APPENDIX: Fiscal Confidence Index Methodology and Questions

  • The Fiscal Confidence Index is released monthly by the Peter G. Peterson Foundation.
  • The Fiscal Confidence Index value is based on six questions in three categories.
  • As is done with the Consumer Confidence Index, the first step in calculating the Fiscal Confidence Index is determining the “Relative Value” for each question. This calculation is made by taking the positive response for each question and dividing it by the sum of the positive and negative responses. Each question was asked on a four-point scale, and answers were weighted according to intensity, with the strongest responses counting twice as much as the middle responses (“much” better or worse answers count twice as heavily as “somewhat” better or worse answers).
  • The scores for the Concern, Priority, and Expectations categories are determined by averaging the scores derived from the two questions in each category.
  • The Fiscal Confidence Index value is converted from the Relative Value to place it on a scale on which 100 indicates equal positive and negative sentiment, while values below 100 indicate negative sentiment and values above 100 indicate positive sentiment.
  • The questions are as follows:


Thinking about our national debt over the last few years, would you say your level of concern has increased or decreased?
◊ Is that a lot or just a little?
December 2019 November 2019 October 2019
Increased a lot 42% 43% 37%
Increased a little 30% 31% 22%
Decreased a little 9% 9% 11%
Decreased a lot 5% 4% 10%
(No change) 9% 10% 19%
(Don't Know/Refused) 5% 4% 2%
INCREASED (NET) 72% 74% 58%
DECREASED (NET) 13% 13% 21%
When it comes to addressing our national debt, would you say things in the United States are heading in the right direction or do you think things are off on the wrong track?
◊ Do you feel that way strongly or just somewhat?
December 2019 November 2019 October 2019
Right direction-Strongly 13% 12% 16%
Right direction-Somewhat 22% 22% 16%
Wrong track-Somewhat 26% 29% 17%
Wrong track-Strongly 34% 33% 41%
(Neither/Mixed) 1% 1% 6%
(Don't Know/Refused) 5% 4% 5%
WRONG TRACK (NET) 60% 62% 58%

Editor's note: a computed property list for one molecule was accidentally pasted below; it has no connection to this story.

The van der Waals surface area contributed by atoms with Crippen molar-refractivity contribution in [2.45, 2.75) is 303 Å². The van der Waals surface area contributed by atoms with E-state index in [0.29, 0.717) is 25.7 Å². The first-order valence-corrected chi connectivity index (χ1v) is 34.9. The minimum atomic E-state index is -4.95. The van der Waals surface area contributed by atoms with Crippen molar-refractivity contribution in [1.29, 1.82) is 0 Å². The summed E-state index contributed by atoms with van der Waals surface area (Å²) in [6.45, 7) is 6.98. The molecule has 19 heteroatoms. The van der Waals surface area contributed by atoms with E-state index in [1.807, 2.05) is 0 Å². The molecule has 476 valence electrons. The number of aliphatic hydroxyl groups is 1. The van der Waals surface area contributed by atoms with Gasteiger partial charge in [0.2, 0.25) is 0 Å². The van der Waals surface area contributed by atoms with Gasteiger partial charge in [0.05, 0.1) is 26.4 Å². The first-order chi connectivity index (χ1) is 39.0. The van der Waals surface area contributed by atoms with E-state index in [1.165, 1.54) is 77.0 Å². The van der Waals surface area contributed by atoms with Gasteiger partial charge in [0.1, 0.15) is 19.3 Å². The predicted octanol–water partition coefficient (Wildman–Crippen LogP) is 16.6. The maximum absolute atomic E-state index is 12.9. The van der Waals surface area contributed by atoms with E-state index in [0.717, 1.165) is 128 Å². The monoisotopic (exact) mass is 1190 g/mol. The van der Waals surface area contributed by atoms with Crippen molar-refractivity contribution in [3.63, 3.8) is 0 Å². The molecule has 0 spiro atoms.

Some people say that addressing the national debt should be among the president and Congress' top 3 priorities. Do you agree or disagree?
◊ Do you feel that way strongly or just somewhat?
December 2019 November 2019 October 2019
Strongly agree 52% 50% 46%
Somewhat agree 25% 26% 27%
Somewhat disagree 12% 14% 12%
Strongly disagree 3% 3% 8%
(Don't Know/Refused) 8% 7% 7%
AGREE (NET) 77% 76% 73%
DISAGREE (NET) 15% 17% 20%
And when it comes to our national debt, do you think it is an issue that the president and Congress should spend more time addressing or less time addressing?
◊ Would you say a lot (more or less) time or just a little?
December 2019 November 2019 October 2019
A lot more time 49% 48% 49%
A little more time 32% 36% 30%
A little less time 6% 6% 6%
A lot less time 4% 4% 4%
(The same amount of time) 2% 2% 7%
(Don't Know/Refused) 6% 5% 5%
MORE TIME (NET) 81% 84% 79%
LESS TIME (NET) 10% 10% 10%
And thinking about our national debt over the next few years, do you expect the problem to get better or worse?
◊ Is that much (better or worse) or just somewhat (better or worse)?
December 2019 November 2019 October 2019
Much better 8% 8% 9%
Somewhat better 17% 18% 17%
Somewhat worse 34% 31% 27%
Much worse 31% 34% 32%
(No change) 3% 2% 6%
(Don't know/Refused) 7% 7% 10%
BETTER (NET) 25% 25% 26%
WORSE (NET) 65% 65% 58%
And when it comes to our national debt, are you optimistic or pessimistic that the United States will be able to make progress on our national debt over the next few years?
◊ Would you say you are very (optimistic or pessimistic) or just somewhat?
December 2019 November 2019 October 2019
Very optimistic 8% 7% 16%
Somewhat optimistic 31% 34% 31%
Somewhat pessimistic 35% 35% 22%
Very pessimistic 18% 17% 21%
(Neither/Mixed) 2% 2% 5%
(Don't Know/Refused) 6% 5% 5%
OPTIMISTIC (NET) 39% 41% 47%
PESSIMISTIC (NET) 54% 52% 43%